MM: Ahh O.K. [laughs].

I’m out in Los Angeles and I would say it’s the center of the music industry. That tweet came from a positive place and from a conversation I was having in the studio that night. I feel like we’re approaching this time, a revolutionary feeling of artistry coming back and ruling over the industry, instead of vice versa. Some of the artists I mentioned earlier in terms of Atlanta are at the helm of this new wave of real artistry coming back to the forefront in music and I think they are absolute disciples. Is the industry going to respond to artistry or is artistry going to respond to the industry? I feel that there’s a shift completely. That juxtaposition will always exist.  The truest artists are usually the ones who are least likely to conform to industry standards, the ones that end up shaking shit up. They are the ones who care least about what the industry says and that’s exactly what me and my people are about.

[Laughs] I’m impressed. My tweets!

Andrea: People assume that you’re an r&b or neo-soul artist but you’re a mixture of everything. How would you describe your sound?

MM: I would say there’s more things you would call my sound than you couldn’t call it. It’s soulful, it’s hip-hop and it even has hints of neo-soul and so much other stuff. But if I were to put it in a particular genre I would have to say new wave, alternative or a new classic.

Andrea: You’re of Ethiopian heritage. Would you say your African heritage has influenced your music?

MM: Yes. More than anything I think it’s influenced my story. I’m half Ethiopian, half Black American. I was raised in the balance of those two things. My father is traditional: he raised us sheltered and religious, raised us with certain idealsthe biggest of those being family oriented and not materialistic. When I went to live in Ethiopia [seven months in Addis Abba], I realized that a lot of those ideals was simply a product of him being in that environment. The vibrant nature of Ethiopian culture was instilled in me from such a young age; therefore my heritage definitely reflects itself in my music. Once I went and lived in Ethiopia the influence came even more. My family there was listening to my music and giving me input as far as how I could be a voice for Ethiopia, it was inspiring. I completely embrace my heritage and uniqueness so my culture has certainly influenced my music. 

Andrea: On your EP, “Room For Living,” there’s certainly a recurring theme of travel. Were those songs inspired by your experiences while on the road?

MM: Yes definitely. The essential theme of the project is about leaving behind the things of the past in order to reach your truest self. It’s a lot about traveling, letting go of people and things that are slowing you down, things that are hindering you from evolving. The title, “Room For Living,” explains that in a nut-shell: what are those things in your life you need to let go of in order to thrive. Travel will always be a theme in my music because it is so much a part of who I am and how I grew up. Travel is a passion of mine.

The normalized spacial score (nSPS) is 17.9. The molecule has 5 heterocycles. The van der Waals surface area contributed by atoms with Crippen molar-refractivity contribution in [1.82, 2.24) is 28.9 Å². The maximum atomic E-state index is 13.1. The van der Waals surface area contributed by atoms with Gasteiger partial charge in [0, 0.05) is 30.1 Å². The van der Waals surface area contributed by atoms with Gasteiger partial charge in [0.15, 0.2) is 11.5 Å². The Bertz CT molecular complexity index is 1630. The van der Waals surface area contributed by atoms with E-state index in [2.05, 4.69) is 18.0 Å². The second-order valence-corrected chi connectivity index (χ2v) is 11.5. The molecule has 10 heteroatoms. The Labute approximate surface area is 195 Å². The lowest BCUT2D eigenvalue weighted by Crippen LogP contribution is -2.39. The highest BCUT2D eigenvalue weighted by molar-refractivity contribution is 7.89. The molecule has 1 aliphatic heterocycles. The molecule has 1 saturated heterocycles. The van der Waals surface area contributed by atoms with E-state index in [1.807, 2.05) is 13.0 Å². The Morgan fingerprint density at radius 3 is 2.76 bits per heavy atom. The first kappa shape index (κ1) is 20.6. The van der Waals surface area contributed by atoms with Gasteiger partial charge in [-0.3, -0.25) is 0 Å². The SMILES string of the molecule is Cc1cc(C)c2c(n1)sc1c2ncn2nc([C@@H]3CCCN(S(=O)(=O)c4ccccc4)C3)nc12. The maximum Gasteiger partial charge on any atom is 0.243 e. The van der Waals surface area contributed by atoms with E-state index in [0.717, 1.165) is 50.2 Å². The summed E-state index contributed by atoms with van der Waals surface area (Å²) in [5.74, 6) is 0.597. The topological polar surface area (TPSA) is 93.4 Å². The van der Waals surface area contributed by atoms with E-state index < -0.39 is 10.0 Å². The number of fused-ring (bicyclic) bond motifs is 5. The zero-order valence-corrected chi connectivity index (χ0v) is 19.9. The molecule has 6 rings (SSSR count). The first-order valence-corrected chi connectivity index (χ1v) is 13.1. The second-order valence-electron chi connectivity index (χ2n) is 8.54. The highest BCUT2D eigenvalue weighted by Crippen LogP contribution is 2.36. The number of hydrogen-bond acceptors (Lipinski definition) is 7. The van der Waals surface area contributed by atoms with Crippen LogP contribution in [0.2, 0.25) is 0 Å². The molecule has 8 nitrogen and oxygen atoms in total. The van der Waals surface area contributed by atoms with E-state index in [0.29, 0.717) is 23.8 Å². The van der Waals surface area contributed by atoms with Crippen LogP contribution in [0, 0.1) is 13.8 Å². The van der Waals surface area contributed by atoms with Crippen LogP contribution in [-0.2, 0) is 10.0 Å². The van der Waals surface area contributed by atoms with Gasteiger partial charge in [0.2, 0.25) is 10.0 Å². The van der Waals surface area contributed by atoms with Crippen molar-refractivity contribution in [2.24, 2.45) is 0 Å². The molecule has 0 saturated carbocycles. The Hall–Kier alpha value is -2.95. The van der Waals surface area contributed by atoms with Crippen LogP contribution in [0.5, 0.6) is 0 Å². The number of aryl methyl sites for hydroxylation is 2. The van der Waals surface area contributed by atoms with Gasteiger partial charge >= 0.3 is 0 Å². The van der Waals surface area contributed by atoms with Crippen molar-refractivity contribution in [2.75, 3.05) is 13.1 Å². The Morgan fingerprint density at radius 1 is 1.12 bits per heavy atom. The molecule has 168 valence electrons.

Photo by Tristan Irvin

Andrea: You’re currently working on a follow up to your EP, an LP “Radio Flyer.” Can you tell us anything about the project?

MM: There are definite undertones of themes I explored in “Room for Living” but I expand more into other subjects like love and things like that. I’m also speaking about my pursuits and the things that’ve gotten me to where I am and where I’m trying to go. I talk about my childhood and those experiences that have made me who I am. There are more themes that are addressed on “Radio Flyer,” when comparing it to “Room for Living”.

Andrea: Folks are definitely feeling your song and video “September.”

MM: Yeah. “September” has gotten a great response because people are surprised. If you’ve only heard my acoustic stuff from “Room for Living” people are like “this shit is jamming!” The production is a little more advanced and the vibe of it is a better representation of where I am now than where I was a few years ago when I made “Room for Living.”  It shows the evolution and that’s what I’m hearing most— the response about my music is that it’s an evolution. I’m very excited about the growth and the album coming out.

Andrea: You’re a Bob Marley fan. How would you finish his famous quote: “One thing about music…”?

MM: I don’t know if it’s possible to finish it in a better way but I’ll try for a different way. I would say one thing about music – when it’s real, you feel it.

Andrea: When you’re not making music what do you like doing for fun?

MM: I love nature and being outside and would say I’m completely like a tree hugger. I enjoy hiking, running and exploring in general. I love reading as well as cooking (still growing in that area). I also love meeting new people and spending time with my people (my friends, family, and fellow artists). In Atlanta, I do this weekly thing, where I invite other creatives and influencers over to bounce ideas off each other. That’s the kind of stuff I really enjoy. And I really love writing of course but not just writing songs. I enjoy writing in general.

Andrea: What’s next for you?

MM: Well of course my LP, “Radio Flyer”.  I am signed to an indie label out of Atlanta called Red Kotton and we’re working on putting the finishing touches to it.  I’m also out here in Los Angeles working on a more experimental, dance, folk-infused project with Gianni Lee that I’ve been working on for a while. There are certain collaborations coming up that I think will lead to a new era, a new sound I’m going after. While I’m here in L.A., I’ll be performing, as well as back home in Atlanta.

Photo by Samson Debela

You can follow Marian Mereba on Twitter and on her website for more updates.

* Andrea Dwyer is a freelance writer based in Atlanta. She’s a writer at Superselected and you can follow her on Twitter @musingandrea.